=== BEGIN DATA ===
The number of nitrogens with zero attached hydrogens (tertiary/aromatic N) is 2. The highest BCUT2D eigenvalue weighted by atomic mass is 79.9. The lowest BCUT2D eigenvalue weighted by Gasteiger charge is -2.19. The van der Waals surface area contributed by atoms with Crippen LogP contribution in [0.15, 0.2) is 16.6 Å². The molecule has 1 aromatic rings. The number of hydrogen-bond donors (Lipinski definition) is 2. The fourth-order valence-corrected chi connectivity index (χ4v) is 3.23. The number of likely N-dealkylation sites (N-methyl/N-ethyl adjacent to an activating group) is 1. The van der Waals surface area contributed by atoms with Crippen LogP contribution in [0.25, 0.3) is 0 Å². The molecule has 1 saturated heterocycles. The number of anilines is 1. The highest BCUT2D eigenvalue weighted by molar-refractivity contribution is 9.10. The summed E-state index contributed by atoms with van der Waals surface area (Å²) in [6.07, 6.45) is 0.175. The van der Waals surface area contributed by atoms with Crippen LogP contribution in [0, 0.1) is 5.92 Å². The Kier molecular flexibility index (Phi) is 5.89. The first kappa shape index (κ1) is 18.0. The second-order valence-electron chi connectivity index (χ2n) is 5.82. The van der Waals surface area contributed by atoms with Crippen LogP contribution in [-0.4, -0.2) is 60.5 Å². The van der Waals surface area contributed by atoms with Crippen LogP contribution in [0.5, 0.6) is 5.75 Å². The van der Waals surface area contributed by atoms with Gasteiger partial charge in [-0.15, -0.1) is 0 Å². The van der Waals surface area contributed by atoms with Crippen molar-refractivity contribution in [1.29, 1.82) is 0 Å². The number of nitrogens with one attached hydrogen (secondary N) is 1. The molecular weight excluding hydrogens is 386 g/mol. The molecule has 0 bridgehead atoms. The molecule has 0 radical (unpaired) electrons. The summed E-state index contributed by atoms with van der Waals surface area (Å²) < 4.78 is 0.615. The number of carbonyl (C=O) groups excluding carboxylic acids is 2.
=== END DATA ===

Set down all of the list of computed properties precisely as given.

The number of nitrogens with zero attached hydrogens (tertiary/aromatic N) is 2. The highest BCUT2D eigenvalue weighted by atomic mass is 79.9. The lowest BCUT2D eigenvalue weighted by Gasteiger charge is -2.19. The van der Waals surface area contributed by atoms with Crippen LogP contribution in [0.15, 0.2) is 16.6 Å². The molecule has 1 aromatic rings. The number of hydrogen-bond donors (Lipinski definition) is 2. The fourth-order valence-corrected chi connectivity index (χ4v) is 3.23. The number of likely N-dealkylation sites (N-methyl/N-ethyl adjacent to an activating group) is 1. The van der Waals surface area contributed by atoms with Crippen LogP contribution in [0.25, 0.3) is 0 Å². The molecule has 1 saturated heterocycles. The number of anilines is 1. The highest BCUT2D eigenvalue weighted by molar-refractivity contribution is 9.10. The summed E-state index contributed by atoms with van der Waals surface area (Å²) in [6.07, 6.45) is 0.175. The van der Waals surface area contributed by atoms with Crippen LogP contribution in [0, 0.1) is 5.92 Å². The Kier molecular flexibility index (Phi) is 5.89. The first kappa shape index (κ1) is 18.0. The second-order valence-electron chi connectivity index (χ2n) is 5.82. The van der Waals surface area contributed by atoms with Crippen LogP contribution in [-0.4, -0.2) is 60.5 Å². The van der Waals surface area contributed by atoms with Crippen LogP contribution in [0.5, 0.6) is 5.75 Å². The van der Waals surface area contributed by atoms with Gasteiger partial charge in [-0.15, -0.1) is 0 Å². The van der Waals surface area contributed by atoms with Crippen molar-refractivity contribution in [1.29, 1.82) is 0 Å². The number of nitrogens with one attached hydrogen (secondary N) is 1. The molecular weight excluding hydrogens is 386 g/mol. The molecule has 0 bridgehead atoms. The molecule has 0 radical (unpaired) electrons. The summed E-state index contributed by atoms with van der Waals surface area (Å²) < 4.78 is 0.615. The number of carbonyl (C=O) groups excluding carboxylic acids is 2.